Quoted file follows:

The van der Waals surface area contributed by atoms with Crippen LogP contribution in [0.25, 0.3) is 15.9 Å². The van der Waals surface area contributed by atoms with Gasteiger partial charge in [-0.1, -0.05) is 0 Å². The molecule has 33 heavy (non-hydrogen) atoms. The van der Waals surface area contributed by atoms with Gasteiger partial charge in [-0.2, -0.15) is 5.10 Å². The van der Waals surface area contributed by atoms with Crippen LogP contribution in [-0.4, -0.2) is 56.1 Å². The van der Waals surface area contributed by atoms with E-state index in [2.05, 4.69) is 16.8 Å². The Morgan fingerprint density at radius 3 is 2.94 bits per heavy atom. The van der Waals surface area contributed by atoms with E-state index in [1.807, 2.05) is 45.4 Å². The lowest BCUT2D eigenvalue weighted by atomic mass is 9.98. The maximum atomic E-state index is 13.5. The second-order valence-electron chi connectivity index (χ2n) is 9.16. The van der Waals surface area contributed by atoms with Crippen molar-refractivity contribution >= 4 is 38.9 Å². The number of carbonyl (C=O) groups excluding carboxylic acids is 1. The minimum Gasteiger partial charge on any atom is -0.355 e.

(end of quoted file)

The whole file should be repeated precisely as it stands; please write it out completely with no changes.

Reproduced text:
The van der Waals surface area contributed by atoms with Crippen LogP contribution in [0.25, 0.3) is 15.9 Å². The van der Waals surface area contributed by atoms with Gasteiger partial charge in [-0.1, -0.05) is 0 Å². The molecule has 33 heavy (non-hydrogen) atoms. The van der Waals surface area contributed by atoms with Gasteiger partial charge in [-0.2, -0.15) is 5.10 Å². The van der Waals surface area contributed by atoms with Crippen LogP contribution in [-0.4, -0.2) is 56.1 Å². The van der Waals surface area contributed by atoms with E-state index in [2.05, 4.69) is 16.8 Å². The Morgan fingerprint density at radius 3 is 2.94 bits per heavy atom. The van der Waals surface area contributed by atoms with E-state index in [1.807, 2.05) is 45.4 Å². The lowest BCUT2D eigenvalue weighted by atomic mass is 9.98. The maximum atomic E-state index is 13.5. The second-order valence-electron chi connectivity index (χ2n) is 9.16. The van der Waals surface area contributed by atoms with Crippen molar-refractivity contribution >= 4 is 38.9 Å². The number of carbonyl (C=O) groups excluding carboxylic acids is 1. The minimum Gasteiger partial charge on any atom is -0.355 e.